Mitchell Henry Wright*
Centre for Planetary Health and Food Security, Nathan Campus, Griffith University, Nathan, AUSTRALIA.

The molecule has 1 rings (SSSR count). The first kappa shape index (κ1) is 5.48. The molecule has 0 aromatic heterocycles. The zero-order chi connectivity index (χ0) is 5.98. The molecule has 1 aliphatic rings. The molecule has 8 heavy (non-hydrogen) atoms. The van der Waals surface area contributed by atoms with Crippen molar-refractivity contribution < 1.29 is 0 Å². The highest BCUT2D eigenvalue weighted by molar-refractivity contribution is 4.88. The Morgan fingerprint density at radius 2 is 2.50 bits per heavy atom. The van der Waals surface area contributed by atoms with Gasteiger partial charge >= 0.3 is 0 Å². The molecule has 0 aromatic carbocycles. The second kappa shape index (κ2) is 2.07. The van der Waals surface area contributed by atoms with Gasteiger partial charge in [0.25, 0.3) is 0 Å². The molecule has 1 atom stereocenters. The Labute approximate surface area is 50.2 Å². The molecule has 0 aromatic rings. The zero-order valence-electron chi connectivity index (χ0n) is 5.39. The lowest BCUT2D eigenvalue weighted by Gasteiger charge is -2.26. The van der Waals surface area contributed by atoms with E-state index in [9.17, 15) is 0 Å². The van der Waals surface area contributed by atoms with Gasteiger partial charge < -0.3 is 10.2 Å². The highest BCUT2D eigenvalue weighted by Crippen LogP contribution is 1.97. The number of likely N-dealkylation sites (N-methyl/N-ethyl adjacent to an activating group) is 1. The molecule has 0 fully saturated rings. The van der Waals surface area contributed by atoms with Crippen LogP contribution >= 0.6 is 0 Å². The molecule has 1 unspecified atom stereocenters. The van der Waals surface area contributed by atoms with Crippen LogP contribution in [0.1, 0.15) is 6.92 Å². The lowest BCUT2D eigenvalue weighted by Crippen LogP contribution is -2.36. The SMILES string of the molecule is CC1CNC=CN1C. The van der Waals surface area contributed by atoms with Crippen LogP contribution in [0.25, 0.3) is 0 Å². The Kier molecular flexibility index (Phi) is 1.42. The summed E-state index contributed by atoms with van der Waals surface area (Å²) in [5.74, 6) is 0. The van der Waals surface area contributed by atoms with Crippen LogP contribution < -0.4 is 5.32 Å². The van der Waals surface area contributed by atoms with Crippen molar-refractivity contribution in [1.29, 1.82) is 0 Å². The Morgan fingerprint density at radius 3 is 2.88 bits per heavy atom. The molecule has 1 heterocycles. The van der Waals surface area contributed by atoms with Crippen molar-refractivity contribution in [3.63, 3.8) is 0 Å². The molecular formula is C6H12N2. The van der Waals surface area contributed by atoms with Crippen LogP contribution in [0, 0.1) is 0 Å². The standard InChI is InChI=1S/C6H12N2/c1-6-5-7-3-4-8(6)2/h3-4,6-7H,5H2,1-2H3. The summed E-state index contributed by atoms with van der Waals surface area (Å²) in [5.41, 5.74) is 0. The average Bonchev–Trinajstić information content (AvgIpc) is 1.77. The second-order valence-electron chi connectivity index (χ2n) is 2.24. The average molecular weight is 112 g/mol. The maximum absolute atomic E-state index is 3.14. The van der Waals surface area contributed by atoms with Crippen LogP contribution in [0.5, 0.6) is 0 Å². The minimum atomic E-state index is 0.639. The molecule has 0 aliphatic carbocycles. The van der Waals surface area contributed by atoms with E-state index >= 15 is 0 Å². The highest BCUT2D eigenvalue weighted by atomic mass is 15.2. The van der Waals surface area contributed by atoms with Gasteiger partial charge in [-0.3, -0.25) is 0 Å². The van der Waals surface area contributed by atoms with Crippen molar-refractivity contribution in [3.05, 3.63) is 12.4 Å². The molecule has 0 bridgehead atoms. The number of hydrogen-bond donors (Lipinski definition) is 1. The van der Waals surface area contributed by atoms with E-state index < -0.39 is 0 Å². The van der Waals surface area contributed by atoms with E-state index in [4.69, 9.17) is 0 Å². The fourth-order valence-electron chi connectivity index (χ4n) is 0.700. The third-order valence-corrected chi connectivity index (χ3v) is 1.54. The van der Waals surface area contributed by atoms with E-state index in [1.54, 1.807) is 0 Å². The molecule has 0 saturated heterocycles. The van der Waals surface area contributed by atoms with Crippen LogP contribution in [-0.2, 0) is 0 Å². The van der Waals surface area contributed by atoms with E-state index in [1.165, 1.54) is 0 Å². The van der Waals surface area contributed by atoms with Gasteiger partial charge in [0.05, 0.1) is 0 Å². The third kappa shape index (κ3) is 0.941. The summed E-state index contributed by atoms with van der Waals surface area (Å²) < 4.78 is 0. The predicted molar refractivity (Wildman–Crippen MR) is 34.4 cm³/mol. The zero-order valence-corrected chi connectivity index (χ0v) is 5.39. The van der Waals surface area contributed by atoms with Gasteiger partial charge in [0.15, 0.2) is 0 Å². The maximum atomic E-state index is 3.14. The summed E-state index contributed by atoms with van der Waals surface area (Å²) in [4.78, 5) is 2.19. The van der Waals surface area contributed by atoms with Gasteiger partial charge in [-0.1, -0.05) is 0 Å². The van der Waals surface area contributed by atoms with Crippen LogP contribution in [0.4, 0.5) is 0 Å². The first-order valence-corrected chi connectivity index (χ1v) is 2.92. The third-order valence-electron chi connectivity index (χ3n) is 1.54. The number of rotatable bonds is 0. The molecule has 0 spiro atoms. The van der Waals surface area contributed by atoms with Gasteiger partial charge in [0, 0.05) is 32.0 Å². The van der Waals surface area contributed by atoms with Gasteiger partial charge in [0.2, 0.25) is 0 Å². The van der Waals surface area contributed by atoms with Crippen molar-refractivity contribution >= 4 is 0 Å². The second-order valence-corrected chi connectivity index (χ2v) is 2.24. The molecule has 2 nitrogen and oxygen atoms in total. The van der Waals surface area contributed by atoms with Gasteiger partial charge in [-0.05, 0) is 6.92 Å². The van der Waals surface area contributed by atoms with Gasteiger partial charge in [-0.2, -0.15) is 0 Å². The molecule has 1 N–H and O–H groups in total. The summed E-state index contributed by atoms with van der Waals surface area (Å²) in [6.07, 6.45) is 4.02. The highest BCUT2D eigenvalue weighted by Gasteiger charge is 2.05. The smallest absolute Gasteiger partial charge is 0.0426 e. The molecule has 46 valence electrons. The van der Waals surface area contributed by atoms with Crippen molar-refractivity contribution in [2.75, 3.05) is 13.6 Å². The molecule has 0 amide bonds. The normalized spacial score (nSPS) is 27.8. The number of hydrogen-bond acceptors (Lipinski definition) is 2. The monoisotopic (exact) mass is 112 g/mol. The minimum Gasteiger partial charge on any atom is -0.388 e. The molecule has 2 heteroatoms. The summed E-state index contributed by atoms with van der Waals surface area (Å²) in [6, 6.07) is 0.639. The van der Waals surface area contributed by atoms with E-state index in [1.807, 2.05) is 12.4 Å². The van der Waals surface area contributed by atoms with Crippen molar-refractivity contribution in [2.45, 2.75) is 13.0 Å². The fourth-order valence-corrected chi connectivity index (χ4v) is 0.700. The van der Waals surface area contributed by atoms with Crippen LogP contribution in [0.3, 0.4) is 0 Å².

A recent study in Molecules comprehensively reviews cyanobacterial chemistry and the compounds that have antibacterial activity.1 This paper addresses a significant gap in current antimicrobial research by shedding light on the relatively underexplored potential of cyanobacterial compounds as sources of novel antibiotics. In a time when the rise of drug-resistant pathogens presents a significant global health challenge,2 this paper highlights the importance of diversifying the sources of antimicrobial agents, offering fresh perspectives and potential solutions. The authors emphasize the need for further investigation, and encourage continued exploration and highlight priority areas in this promising area of study. This study It not only reviews the known phytochemistry of cyanobacteria, but also provides a thorough evaluation of the effectiveness of these compounds against various types of pathogens, including bacteria, fungi, protozoa, and viruses, thereby broadening the scope of potential applications for cyanobacterial-derived compounds and showcasing their versatility. Furthermore, the emphasis on the safety of these compounds and their potential for drug development is a significant contribution to the field, as it hints at the possibility of developing novel, low-toxicity antimicrobial agents. Overall, this paper is a valuable resource that not only consolidates existing knowledge but also serves as a catalyst for future research in the field of antimicrobial therapies, offering a promising avenue for the discovery of new and effective drugs in the fight against drug-resistant pathogens.